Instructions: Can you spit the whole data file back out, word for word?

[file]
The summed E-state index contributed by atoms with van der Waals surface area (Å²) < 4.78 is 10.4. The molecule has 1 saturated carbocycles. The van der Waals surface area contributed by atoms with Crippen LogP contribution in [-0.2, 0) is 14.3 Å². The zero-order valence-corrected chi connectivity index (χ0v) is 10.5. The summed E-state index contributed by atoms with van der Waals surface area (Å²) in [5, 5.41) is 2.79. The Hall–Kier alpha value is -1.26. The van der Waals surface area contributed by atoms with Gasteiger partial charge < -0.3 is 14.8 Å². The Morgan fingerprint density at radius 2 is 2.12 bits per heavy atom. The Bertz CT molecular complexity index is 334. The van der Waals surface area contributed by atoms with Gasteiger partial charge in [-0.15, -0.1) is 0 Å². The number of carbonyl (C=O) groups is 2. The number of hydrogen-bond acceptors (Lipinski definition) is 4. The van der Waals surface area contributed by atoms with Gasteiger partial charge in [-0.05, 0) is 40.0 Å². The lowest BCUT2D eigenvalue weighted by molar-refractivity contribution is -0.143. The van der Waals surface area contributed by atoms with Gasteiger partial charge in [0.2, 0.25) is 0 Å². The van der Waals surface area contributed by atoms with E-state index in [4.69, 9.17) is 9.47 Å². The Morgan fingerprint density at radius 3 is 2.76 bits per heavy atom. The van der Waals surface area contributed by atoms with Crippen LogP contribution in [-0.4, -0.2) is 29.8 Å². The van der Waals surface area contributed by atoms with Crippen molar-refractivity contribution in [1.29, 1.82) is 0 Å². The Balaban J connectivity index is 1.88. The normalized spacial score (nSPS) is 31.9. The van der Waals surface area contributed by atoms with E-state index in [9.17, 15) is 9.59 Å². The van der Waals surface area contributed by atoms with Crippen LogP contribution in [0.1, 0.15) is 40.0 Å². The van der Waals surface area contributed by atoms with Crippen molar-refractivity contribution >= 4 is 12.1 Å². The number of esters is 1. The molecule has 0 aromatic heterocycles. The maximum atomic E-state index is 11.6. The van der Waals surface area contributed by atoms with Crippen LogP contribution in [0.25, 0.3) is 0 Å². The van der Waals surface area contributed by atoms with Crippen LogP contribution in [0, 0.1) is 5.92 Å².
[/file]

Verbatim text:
The summed E-state index contributed by atoms with van der Waals surface area (Å²) < 4.78 is 10.4. The molecule has 1 saturated carbocycles. The van der Waals surface area contributed by atoms with Crippen LogP contribution in [-0.2, 0) is 14.3 Å². The zero-order valence-corrected chi connectivity index (χ0v) is 10.5. The summed E-state index contributed by atoms with van der Waals surface area (Å²) in [5, 5.41) is 2.79. The Hall–Kier alpha value is -1.26. The van der Waals surface area contributed by atoms with Gasteiger partial charge < -0.3 is 14.8 Å². The Morgan fingerprint density at radius 2 is 2.12 bits per heavy atom. The Bertz CT molecular complexity index is 334. The van der Waals surface area contributed by atoms with Gasteiger partial charge in [-0.15, -0.1) is 0 Å². The number of carbonyl (C=O) groups is 2. The number of hydrogen-bond acceptors (Lipinski definition) is 4. The van der Waals surface area contributed by atoms with Gasteiger partial charge in [-0.05, 0) is 40.0 Å². The lowest BCUT2D eigenvalue weighted by molar-refractivity contribution is -0.143. The van der Waals surface area contributed by atoms with Gasteiger partial charge in [0.2, 0.25) is 0 Å². The van der Waals surface area contributed by atoms with E-state index in [4.69, 9.17) is 9.47 Å². The Morgan fingerprint density at radius 3 is 2.76 bits per heavy atom. The van der Waals surface area contributed by atoms with Crippen LogP contribution in [-0.4, -0.2) is 29.8 Å². The van der Waals surface area contributed by atoms with Crippen molar-refractivity contribution in [1.29, 1.82) is 0 Å². The Balaban J connectivity index is 1.88. The normalized spacial score (nSPS) is 31.9. The van der Waals surface area contributed by atoms with E-state index in [9.17, 15) is 9.59 Å². The van der Waals surface area contributed by atoms with Crippen LogP contribution in [0.1, 0.15) is 40.0 Å². The van der Waals surface area contributed by atoms with Crippen molar-refractivity contribution >= 4 is 12.1 Å². The number of esters is 1. The molecule has 0 aromatic heterocycles. The maximum atomic E-state index is 11.6. The van der Waals surface area contributed by atoms with Crippen LogP contribution in [0.25, 0.3) is 0 Å². The van der Waals surface area contributed by atoms with Crippen LogP contribution in [0, 0.1) is 5.92 Å².